Your Key New Business Takeaway From The Disappearing CMO Phenomenon


You’ve likely read about the disappearing CMO phenomenon, and when I say “disappearing”, I’m being almost literal.

Take this article from Marketing Dive, 9 recent CMO departures that point to the radical transformation of marketing:

Dunkin’s Tony Weisman announcing plans to step down last week capped off a remarkable few months that also saw leadership changes at McDonald’s, Taco Bell and Johnson & Johnson.

The CMO position is transforming, rather than truly disappearing.

For current CMO’s, it has to be daunting.  From the article:

“Short-termism” — the demand to provide results on a shorter timeline, often with smaller budgets than in the past — has become a common ailment impacting CMOs at the global level, according to the latest annual survey of the position by Dentsu Aegis Network.

“The problem is that the CMO job has become a marketing job, a brand strategy job, a chief digital officer job and an innovation job. It’s really hard to juggle all of those,” Allen Adamson, co-founder and managing partner at Metaforce, told Marketing Dive.

(Although it’s not just CMO’s dealing with the demand to provide results on a shorter timeline and with smaller budgets. I’m sure you’re nodding your head.)

You see these sentiments echoed throughout our industry.

Another article from CNBC titled Marketing chiefs face a ‘final desperate fight for survival’ in 2020, says report paints the picture further:

This puts more pressure on marketers, who may have previously only controlled the advertising and communications side of things. Now into the job mix comes a greater demand for real-time feedback on how well, and how often, a firm is communicating with customers.

. . . Now more than ever, CMOs have to be in charge of how their brand is perceived everywhere. “The reality is that most CMOs haven’t effectively navigated this transition,” the report’s authors state. “Those who succeed will do so by being accountable for it all — the brand, communications, sales enablement, CX (customer experience) and technology selection.

So, yes, this all sounds like a potential opportunity for CMO’s, while simultaneously sounding incredibly stressful and crappy at the same time. (Welcome to our industry, right?) But the good news?

The Disappearing CMO is absolutely an advantage for agencies.

The quotes I inserted above all point to countless areas where agencies can make that CMO (or whatever their title may be) look like a hero.

What’s In A Name

I mentioned titles above. Let’s not kid ourselves, call it what you will, the CMO will always be there in some form or fashion, whatever the sleek, new title may be.

That the position is changing and pressure increasing is real, but then you have ridiculous sentences like these from the CNBC article:

Counterintuitively, eliminating the CMO position sets the brand free from the confines of marketing, reuniting it with the business,” the report stated.

That’s hot garbage in my opinion.

But the notion of titles is critical and represents the key takeaway I mention in this post title.

As the CMO title transforms into different permutations, it will be harder and harder to pin down who you prospect.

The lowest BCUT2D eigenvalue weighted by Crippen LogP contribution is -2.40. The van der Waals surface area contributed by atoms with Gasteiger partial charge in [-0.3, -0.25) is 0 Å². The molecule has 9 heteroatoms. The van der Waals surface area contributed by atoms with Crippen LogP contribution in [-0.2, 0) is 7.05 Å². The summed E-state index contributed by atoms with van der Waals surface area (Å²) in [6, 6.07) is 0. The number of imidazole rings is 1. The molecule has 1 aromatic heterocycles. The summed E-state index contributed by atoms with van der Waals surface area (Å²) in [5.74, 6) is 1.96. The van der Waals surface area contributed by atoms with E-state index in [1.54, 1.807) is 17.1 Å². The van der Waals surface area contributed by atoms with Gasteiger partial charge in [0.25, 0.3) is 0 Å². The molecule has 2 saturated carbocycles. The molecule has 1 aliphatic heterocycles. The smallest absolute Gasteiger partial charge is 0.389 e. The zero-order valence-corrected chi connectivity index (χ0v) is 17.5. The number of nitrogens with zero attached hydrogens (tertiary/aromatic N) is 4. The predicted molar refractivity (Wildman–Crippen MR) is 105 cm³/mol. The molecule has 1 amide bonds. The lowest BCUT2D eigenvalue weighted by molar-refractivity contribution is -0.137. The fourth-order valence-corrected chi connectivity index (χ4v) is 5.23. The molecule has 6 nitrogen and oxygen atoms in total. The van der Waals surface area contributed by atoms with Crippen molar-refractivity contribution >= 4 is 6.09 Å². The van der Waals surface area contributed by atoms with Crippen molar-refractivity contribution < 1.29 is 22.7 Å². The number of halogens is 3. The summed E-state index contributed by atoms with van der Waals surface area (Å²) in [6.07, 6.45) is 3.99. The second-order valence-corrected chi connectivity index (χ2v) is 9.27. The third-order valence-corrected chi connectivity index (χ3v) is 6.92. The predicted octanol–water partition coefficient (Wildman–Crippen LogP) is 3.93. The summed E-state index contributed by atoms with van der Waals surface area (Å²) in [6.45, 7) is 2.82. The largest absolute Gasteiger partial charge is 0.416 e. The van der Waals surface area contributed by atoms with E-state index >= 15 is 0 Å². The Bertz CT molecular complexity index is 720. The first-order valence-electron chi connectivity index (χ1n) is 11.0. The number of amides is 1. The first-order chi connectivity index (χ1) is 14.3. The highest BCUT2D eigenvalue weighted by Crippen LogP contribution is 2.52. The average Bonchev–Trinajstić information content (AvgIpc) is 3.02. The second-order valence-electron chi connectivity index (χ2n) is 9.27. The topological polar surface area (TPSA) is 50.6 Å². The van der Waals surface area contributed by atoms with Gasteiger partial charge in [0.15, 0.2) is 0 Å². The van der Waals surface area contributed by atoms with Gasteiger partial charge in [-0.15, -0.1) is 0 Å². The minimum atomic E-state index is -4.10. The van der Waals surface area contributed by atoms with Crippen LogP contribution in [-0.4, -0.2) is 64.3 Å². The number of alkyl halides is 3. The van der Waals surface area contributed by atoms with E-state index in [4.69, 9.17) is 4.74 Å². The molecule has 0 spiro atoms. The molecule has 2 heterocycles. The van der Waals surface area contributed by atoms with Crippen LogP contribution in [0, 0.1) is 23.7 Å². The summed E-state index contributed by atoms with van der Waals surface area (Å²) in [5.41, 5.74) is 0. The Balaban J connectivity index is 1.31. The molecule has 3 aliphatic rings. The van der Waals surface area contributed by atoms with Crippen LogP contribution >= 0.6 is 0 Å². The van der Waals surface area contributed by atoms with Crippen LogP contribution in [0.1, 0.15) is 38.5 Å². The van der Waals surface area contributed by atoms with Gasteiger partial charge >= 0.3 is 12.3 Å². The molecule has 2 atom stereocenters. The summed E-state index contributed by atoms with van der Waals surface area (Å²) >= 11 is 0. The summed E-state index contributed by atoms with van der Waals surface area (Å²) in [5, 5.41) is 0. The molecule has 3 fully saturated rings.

The takeaway is this:

You can no longer treat your prospecting list as an afterthought

It’s concerning the number of agencies that can’t pinpoint distinct titles to go after when prospecting. I’ve asked the question in conversations with agency principals or new business directors before. I would guess about 40%, maybe more, have a hard time stating specific titles.

How in the world are you going to obtain new business if you don’t know who you’re going after?

I know not all of you reading are going after the KFCs and Cokes of the world, but these changing titles are starting to trickle down to companies at the next tier.

Here are just a few examples of the types of titles these companies are now creating:

  • Birchbox-CMO is now chief customer officer (with responsibility for digital engineering and customer experience as well as marketing)
  • Mars-CMO position eliminated, is now CGO (chief growth officers)
  • McDonalds-Global CMO will be replaced by global marketing SVP and SVP of marketing technology
  • Johnson & Johnson’s consumer division-no plans to replace CMO, and will divide responsibilities among other managers
  • Lyft-Departed CMO replaced with CMO duties divided between two newly formed roles, VP of marketing operations and VP of brand

While not exactly rocket science, the lack of uniformity means more work, and all the technology in the world won’t ultimately help here.

Certainly not in the short term.

Be wary of list building companies that are defined solely by their platform.

While CMO or VP of Marketing may be your typical go-to’s, there could be 7 or 8 different titles in the future (or now). You’ll have to have a human perform a more detailed search.

It’s why, to be self-serving for a moment, we’ve always had a list-building team of humans. And we supplement their efforts with the various technologies we use to make the process more efficient.

And yes, in many of these cases, you’ll have to find out the correct title through boots on the ground, prospecting detective work.

But it all starts with a solid list.

With the transformation of CMO responsibilities and titles comes a real opportunity for your agency.

Don’t get sloppy or try to wing the work you need to put in to take advantage of those opportunities.

I'm the VP of Sales at RSW/US. We specialize in working with services firms to help drive and close new business-if you need help with that, email me at What I actually do: drive sales efforts to bring ad agencies and services firms on board with RSW, create content around successful new business tactics and help drive RSW/US marketing objectives, including social media channels, blog content, webinars, video and speaking engagements. Dig it.